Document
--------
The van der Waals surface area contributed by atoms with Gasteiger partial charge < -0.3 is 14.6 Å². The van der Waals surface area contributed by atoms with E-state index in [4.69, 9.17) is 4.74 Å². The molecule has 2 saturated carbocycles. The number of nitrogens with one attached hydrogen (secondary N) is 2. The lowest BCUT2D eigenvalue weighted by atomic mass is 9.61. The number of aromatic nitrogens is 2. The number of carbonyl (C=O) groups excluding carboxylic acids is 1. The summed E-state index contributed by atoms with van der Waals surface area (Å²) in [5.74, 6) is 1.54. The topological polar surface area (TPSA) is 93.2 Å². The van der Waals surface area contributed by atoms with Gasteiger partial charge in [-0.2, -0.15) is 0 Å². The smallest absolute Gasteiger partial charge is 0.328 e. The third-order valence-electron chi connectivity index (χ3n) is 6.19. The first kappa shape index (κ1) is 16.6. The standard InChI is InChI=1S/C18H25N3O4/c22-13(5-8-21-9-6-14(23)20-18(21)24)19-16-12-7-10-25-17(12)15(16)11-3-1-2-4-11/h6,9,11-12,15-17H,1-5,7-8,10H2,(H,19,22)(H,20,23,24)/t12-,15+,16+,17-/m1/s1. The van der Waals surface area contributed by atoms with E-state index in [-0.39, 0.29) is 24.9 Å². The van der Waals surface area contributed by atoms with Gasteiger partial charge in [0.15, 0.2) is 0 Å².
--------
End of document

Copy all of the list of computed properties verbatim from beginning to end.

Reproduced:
The van der Waals surface area contributed by atoms with Gasteiger partial charge < -0.3 is 14.6 Å². The van der Waals surface area contributed by atoms with E-state index in [4.69, 9.17) is 4.74 Å². The molecule has 2 saturated carbocycles. The number of nitrogens with one attached hydrogen (secondary N) is 2. The lowest BCUT2D eigenvalue weighted by atomic mass is 9.61. The number of aromatic nitrogens is 2. The number of carbonyl (C=O) groups excluding carboxylic acids is 1. The summed E-state index contributed by atoms with van der Waals surface area (Å²) in [5.74, 6) is 1.54. The topological polar surface area (TPSA) is 93.2 Å². The van der Waals surface area contributed by atoms with Gasteiger partial charge in [-0.2, -0.15) is 0 Å². The smallest absolute Gasteiger partial charge is 0.328 e. The third-order valence-electron chi connectivity index (χ3n) is 6.19. The first kappa shape index (κ1) is 16.6. The standard InChI is InChI=1S/C18H25N3O4/c22-13(5-8-21-9-6-14(23)20-18(21)24)19-16-12-7-10-25-17(12)15(16)11-3-1-2-4-11/h6,9,11-12,15-17H,1-5,7-8,10H2,(H,19,22)(H,20,23,24)/t12-,15+,16+,17-/m1/s1. The van der Waals surface area contributed by atoms with E-state index in [-0.39, 0.29) is 24.9 Å². The van der Waals surface area contributed by atoms with Gasteiger partial charge in [0.15, 0.2) is 0 Å².